We have all heard the "Young Geniuses and Old Masters" description of artists, epitomized by Picasso and Cezanne. The distinction was based on the age when the artist peaked, producing his best work and contributing his greatest contribution to art.
But author David W. Galenson presents this concept from a different - and far more insightful - viewpoint. Galenson's book, Old Masters and Young Geniuses: The Two Life Cycles of Artistic Creativity, defines the two major differences not through age, but through the way the artist approaches the work.
The significant - and perhaps most valuable - ideas that Galenson presents are these:
- The Young Genius artist works from a Conceptual foundation, forming his idea, making numerous preparatory sketches, color studies, and compositional studies before starting the work that he sees clearly in his mind. What defines him is the method of working out conceptual ideas first - where the real creative work is conducted. The resulting painting is merely a visual record of what the artist imagines, executed with the confidence of one following a map. Artists working Conceptually include Picasso, Gauguin, George Seurat, Pissarro, Matisse, Andy Warhol, Jasper Johns, and Roy Lichtenstein.
- The Old Master artist works from an Experimental foundation. He does not have a preconceived vision of what he wants to produce, and often changes directions in the course of working because he sees something new or exciting. He is searching for something visual which cannot always be defined, and is prone to reworking, feeling dissatisfied with the work, working intuitively, and reworking the same subjects in series. He seldom feels a painting is finished, which is why the Experimental Artist may rarely sign the work. Artists working Experimentally include George Innes, Cezanne, Monet,Van Gogh, Degas, Frankenthaller, Pollack, Rothko, among others.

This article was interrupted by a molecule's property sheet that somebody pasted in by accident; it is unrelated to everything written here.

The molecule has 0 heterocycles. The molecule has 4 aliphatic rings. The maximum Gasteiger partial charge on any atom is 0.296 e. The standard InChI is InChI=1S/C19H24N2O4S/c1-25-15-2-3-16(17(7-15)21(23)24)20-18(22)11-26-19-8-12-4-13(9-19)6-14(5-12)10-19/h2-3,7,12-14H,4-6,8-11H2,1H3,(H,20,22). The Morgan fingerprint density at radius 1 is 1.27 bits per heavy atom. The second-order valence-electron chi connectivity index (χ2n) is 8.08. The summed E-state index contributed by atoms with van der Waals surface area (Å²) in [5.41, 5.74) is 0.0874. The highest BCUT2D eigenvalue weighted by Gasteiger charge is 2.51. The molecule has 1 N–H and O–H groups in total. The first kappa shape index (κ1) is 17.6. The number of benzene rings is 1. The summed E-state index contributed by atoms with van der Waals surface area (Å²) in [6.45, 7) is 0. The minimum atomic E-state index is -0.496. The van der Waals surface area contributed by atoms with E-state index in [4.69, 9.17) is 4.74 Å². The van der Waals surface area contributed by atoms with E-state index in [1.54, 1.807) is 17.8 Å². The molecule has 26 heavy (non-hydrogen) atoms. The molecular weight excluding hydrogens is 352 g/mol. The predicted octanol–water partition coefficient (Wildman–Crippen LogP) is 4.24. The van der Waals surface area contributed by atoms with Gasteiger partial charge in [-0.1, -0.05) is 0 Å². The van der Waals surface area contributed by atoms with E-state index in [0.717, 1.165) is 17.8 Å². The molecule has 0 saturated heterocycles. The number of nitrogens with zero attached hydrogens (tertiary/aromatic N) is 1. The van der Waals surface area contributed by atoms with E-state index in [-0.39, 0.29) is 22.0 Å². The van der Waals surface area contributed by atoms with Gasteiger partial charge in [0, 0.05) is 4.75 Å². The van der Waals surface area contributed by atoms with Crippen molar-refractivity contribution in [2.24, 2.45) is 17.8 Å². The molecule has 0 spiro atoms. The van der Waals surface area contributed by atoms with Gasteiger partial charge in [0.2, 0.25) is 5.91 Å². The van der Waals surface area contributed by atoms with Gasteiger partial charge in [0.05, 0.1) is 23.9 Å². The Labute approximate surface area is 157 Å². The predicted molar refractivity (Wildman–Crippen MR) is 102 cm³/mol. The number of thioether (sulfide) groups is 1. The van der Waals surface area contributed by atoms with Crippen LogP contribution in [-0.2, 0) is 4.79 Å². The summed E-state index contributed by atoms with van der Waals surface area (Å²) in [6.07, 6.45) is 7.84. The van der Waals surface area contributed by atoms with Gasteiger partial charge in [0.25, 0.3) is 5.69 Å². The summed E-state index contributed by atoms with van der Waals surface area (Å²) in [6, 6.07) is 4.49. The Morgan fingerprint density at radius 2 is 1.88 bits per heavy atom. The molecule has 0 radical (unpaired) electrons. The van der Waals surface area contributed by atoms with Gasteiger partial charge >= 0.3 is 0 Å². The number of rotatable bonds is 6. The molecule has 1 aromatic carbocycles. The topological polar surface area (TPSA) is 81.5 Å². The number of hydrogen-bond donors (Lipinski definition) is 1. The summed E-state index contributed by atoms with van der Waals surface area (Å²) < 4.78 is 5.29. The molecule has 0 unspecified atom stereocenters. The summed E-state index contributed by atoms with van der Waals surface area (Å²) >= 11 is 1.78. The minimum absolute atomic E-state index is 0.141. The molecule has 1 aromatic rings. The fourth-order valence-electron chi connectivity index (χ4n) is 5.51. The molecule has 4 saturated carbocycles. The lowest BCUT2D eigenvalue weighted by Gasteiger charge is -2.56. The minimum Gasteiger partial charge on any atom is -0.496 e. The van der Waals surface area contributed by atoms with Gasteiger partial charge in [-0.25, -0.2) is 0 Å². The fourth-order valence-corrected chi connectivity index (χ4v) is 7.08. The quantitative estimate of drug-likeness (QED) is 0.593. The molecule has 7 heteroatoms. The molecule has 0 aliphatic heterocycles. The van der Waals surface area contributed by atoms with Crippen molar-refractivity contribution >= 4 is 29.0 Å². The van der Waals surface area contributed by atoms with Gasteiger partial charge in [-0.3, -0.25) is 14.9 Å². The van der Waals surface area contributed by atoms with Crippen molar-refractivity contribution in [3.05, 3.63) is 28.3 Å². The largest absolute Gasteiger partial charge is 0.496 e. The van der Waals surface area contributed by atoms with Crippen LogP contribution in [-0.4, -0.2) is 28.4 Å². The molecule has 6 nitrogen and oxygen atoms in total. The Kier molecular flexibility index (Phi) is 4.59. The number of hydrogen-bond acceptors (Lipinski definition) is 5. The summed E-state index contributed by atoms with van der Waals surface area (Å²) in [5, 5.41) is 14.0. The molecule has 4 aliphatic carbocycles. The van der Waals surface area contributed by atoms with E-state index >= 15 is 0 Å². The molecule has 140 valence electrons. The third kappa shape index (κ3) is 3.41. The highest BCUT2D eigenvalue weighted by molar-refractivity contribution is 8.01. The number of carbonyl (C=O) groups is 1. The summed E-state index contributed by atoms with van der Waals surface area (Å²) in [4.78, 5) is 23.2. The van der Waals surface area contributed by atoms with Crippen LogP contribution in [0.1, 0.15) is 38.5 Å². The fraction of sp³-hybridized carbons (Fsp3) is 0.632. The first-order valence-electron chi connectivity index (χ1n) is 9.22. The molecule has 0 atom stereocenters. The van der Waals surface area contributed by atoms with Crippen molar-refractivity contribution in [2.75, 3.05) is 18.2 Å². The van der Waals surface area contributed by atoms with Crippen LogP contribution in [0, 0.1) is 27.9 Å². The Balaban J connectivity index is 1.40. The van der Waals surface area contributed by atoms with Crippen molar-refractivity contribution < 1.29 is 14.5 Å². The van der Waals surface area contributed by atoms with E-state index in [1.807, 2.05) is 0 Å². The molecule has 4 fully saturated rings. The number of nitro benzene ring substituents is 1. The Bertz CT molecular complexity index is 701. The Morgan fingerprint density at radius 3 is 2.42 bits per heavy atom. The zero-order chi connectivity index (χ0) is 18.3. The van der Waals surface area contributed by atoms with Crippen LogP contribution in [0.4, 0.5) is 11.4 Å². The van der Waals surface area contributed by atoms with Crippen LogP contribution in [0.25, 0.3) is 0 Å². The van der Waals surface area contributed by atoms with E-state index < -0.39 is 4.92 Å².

The insight I most appreciated from Galenson came from his reversal of the traditional viewpoint of the young vs old creativity cycle. He effectively moves the discussion away from the age at which an artist produces his greatest work to the method by which he works to achieve it, with some fascinating research and art historical information to support the position.
If you are curious about Galenson's research and interested in discovering more fully about the life cycle of your personal style of creativity, this book might be of interest to you. The more we understand about our personal creative life cycle, the more powerful our experience will be.